Free cashpoints ‘disappearing from deprived neighbourhoods’
Access to free cash machines is declining in some of the most deprived communities, experts have warned.
Research by the University of Bristol found “stark differences” in access to cash between different types of neighbourhoods in the city.
Bank branches and free cashpoints were concentrated in areas of economic activity, such as the affluent neighbourhood of Clifton.
Cash machines in more deprived areas tended to be owned by firms that increasingly charge people to withdraw money, researches said.
On Whiteladies Road – known as the Golden Mile – 29% of cash machines were not owned by banks.
This compared to 89% of cashpoints in the more deprived area of Stapleton Road in Easton.
Two-thirds of the cash machines that began charging fees between October 2018 and March 2019 were within deprived neighbourhoods.
Dr Daniel Tischer, lecturer at the University of Bristol’s School of Management, said: “As part of our research, we regularly encountered people who found it difficult to access mainstream banking products.
“They do not use digital payments because they find it easier to manage their money in cash, and simply had a lack trust in digital banking. For these people, cash very much continues to be king.
“It’s important to understand the way in which access to cash is changing for the UK population.
“Much of the debate to date has focused on the overall number of ATMs or bank branches in the UK, without much understanding of the importance of geography – but where these ATMs are makes a big difference.
“While a future without cash may be almost inevitable, if the patterns found in Bristol are replicated nationally, it is likely that we’ll see a return to old geographies of financial exclusion, with deprived communities struggling most as cash becomes less common.”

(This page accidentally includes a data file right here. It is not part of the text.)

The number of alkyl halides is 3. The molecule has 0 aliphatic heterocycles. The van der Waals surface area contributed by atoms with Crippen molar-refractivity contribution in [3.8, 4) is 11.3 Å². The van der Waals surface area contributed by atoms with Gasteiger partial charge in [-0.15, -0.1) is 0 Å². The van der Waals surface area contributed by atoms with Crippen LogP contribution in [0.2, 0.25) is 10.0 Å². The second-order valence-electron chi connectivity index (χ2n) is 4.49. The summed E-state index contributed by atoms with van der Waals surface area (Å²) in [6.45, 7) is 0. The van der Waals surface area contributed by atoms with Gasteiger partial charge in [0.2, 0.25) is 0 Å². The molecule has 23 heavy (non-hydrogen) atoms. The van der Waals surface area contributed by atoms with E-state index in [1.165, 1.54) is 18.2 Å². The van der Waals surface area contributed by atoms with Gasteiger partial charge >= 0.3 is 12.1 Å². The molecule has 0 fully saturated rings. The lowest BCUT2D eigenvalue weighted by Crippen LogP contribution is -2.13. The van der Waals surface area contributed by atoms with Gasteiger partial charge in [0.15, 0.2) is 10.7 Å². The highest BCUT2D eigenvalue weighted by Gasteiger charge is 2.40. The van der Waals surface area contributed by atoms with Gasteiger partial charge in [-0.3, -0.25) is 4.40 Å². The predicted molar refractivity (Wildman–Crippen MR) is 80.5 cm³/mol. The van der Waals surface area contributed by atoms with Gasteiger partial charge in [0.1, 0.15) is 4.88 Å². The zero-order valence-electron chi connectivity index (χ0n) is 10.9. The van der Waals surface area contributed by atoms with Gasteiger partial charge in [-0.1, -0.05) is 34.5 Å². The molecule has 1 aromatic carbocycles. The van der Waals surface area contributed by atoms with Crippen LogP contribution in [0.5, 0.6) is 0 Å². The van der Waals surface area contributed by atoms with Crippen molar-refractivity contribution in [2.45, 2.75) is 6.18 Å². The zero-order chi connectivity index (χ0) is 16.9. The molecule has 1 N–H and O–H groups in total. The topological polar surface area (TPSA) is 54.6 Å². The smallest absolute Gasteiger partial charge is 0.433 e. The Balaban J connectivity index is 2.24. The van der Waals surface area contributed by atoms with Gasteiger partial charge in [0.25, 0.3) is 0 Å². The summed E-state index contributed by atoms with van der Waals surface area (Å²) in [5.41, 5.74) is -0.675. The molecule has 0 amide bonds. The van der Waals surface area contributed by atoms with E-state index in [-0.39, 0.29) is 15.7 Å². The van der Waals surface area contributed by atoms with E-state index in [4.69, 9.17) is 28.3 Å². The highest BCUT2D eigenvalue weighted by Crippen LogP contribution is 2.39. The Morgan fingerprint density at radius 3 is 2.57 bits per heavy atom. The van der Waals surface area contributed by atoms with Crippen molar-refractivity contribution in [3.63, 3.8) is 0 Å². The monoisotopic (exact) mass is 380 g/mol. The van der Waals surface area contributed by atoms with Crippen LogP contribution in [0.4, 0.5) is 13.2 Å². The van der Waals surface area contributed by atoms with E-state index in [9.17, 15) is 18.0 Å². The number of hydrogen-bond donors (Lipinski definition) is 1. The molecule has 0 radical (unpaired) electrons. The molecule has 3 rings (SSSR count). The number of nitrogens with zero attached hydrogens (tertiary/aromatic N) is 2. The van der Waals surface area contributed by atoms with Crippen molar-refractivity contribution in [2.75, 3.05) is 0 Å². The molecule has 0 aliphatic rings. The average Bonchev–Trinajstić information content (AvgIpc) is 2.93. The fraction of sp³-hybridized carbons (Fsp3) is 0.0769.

The research found that a quarter of ATMs in Bristol have no alternative within 250 metres (820ft) in the event they close or malfunction.
Almost half of fee-charging cashpoints have no free alternative within 250 metres.
This could have negative impacts for those with mobility issues and risk creating “cash deserts”, the researchers warn.
They found Post Offices were less likely to provide banking services in deprived areas.
It is estimated that 2.2 million people report they only use cash, with 1.3 million people without a bank account.
Jamie Evans, from the University of Bristol’s Personal Finance Research Centre, said: “Despite the rise in digital payments, cash remains key to day-to-day economic activity – especially for many marginalised and vulnerable people in our society.
“Communities need to be able to access cash, but the market is not currently functioning in their best interests. Ironically, those who are best served appear to be those who are most likely to use digital payments.
“The provision of cash infrastructure appears not to reflect the geographical need for it by some of the older and less well-off residents. Future policy should seek to understand the needs of such groups and take these more fully into account.”
Sara Davies, co-author on the report, said more than three quarters of convenience store customers pay by cash.
She described it as “fundamental” to businesses such as taxi drivers or window cleaners.